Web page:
The other day I was watching crap TV, "Hot Bench" and one of the cases was about a caregiver and one of the judges said: "sorry to say this but you're just a babysitter". I was offended simply put. Why does that term "just a babysitter" make me hot? Well, as a babysitter you are in charge of a life....a LIFE! That doesn't constitute a "just" title. I believe that if you want quality childcare you need to treat and expect babysitters to be professional. As an owner of a babysitting agency I treat all of my babysitting team as professionals, and I expect them to represent my company in a professional way.
Topics: babysitting, childcare, budget, Expenses, Hotel babysitters, Babysitting agencies, parenting, raising successful adults, family, summer, organizing kids, creating, discipline, no, Awareness, recruiting babysitters, responsibilities, babysitters In Denver CO
In my lifetime I've seen so much change in the way money is viewed by children, as well as competition shared within adult and child minds. I don't think the changes have been healthy for our children. I'm actually not sure myself about healthy attitudes about money; but I do think the example of parents in how they treat money, and competition is what will have the most impact on your children.
Let's take a peek at your day: wake up (really early because you need to get ready and organize yourself before the kids get up), make sure the kid's clothes are ready to go. When you do that you have to go into their cluttered rooms and you make a mental note that you need to get it organized AGAIN. You then go to the kitchen to figure out breakfast and pack lunches/snacks for the kids, when you look in the pantry you find that you are so low on snacks that if you don't go to the store today the kids will have to share the last bag of goldfish tomorrow for lunch AND snacks; you might have more but you can't find them due to the state the pantry is in (note to self organize pantry this weekend along with soccer, gymnastics, taking the kids out for a play date). You wake up the kids with coffee in hand, and they clump to the kitchen, sit down and proceed to complain that you are out of their favorite cereal, and while the kids get all riled up they then spill their orange juice on their school clothes that they put on BEFORE breakfast which you don't like them to do, but choose your battles, you go back to their rooms only to find that drawers are in complete disarray, there are more clothes on the floor then in closets and drawers, you then make another note that you need to sort out clean laundry to dirty laundry because we all know that the clothes on the floor aren't all dirty but, you need to find a clean shirt now, and you're finding that impossible. This is only your morning. Needless to say the rest of the day is just a chain of events that keep you off balance, and not just today but nearly every day.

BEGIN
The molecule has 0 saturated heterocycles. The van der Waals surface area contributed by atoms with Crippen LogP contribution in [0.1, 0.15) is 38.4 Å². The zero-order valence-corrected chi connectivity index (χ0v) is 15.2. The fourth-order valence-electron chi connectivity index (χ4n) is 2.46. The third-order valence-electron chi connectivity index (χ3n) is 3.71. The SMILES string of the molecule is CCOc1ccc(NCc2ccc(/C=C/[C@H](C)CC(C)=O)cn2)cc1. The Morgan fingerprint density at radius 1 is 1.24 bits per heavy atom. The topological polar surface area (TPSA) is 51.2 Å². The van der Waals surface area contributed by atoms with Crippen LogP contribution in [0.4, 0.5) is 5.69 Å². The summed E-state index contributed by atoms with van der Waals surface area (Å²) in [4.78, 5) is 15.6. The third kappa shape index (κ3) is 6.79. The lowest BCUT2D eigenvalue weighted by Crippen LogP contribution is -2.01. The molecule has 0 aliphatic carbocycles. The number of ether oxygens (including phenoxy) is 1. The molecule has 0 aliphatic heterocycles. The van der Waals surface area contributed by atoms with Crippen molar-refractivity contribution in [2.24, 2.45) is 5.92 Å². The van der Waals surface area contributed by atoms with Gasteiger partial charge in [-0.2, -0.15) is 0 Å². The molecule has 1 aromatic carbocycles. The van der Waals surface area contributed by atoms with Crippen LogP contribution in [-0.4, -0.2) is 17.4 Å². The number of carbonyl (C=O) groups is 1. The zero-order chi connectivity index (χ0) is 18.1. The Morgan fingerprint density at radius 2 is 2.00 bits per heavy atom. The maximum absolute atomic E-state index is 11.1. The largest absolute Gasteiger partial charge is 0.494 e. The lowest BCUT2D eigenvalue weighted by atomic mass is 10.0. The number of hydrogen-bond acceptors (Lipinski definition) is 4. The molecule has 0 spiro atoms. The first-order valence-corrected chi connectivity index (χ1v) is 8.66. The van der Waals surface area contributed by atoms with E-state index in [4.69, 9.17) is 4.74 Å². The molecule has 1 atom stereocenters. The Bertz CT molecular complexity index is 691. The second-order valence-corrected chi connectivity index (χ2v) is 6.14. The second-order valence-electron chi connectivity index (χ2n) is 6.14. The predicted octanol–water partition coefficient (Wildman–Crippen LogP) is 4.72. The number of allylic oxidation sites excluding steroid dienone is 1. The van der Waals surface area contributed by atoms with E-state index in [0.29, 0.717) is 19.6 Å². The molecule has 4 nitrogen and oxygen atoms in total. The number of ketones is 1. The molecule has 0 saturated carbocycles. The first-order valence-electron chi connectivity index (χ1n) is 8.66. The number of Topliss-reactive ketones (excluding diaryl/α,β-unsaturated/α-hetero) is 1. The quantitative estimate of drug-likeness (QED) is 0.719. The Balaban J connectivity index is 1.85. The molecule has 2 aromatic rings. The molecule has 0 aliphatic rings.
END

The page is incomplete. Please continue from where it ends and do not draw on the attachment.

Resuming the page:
Okay you need a little break from all the chaos that living in a child’s world gives you on a consistent basis. Should you take a break while they are awake or only while they’re sleeping? What if you need to make a quick phone call to make a doctor’s appointment or arrange a play date? Should children EVER be left alone unless secure in their beds asleep?
As a childcare provider, and an older one at that, I've noticed a trend; parents aren't necessarily parenting anymore. Children have control of the household, and parents are jumping through hoops to make the children happy, and in return; teachers, babysitters, nannies, and other childcare givers are having a more and more difficult time making sure children are safe, not hurting others or each other, teaching, preparing meals etc. Families too are suffering the consequences by having a chaotic home.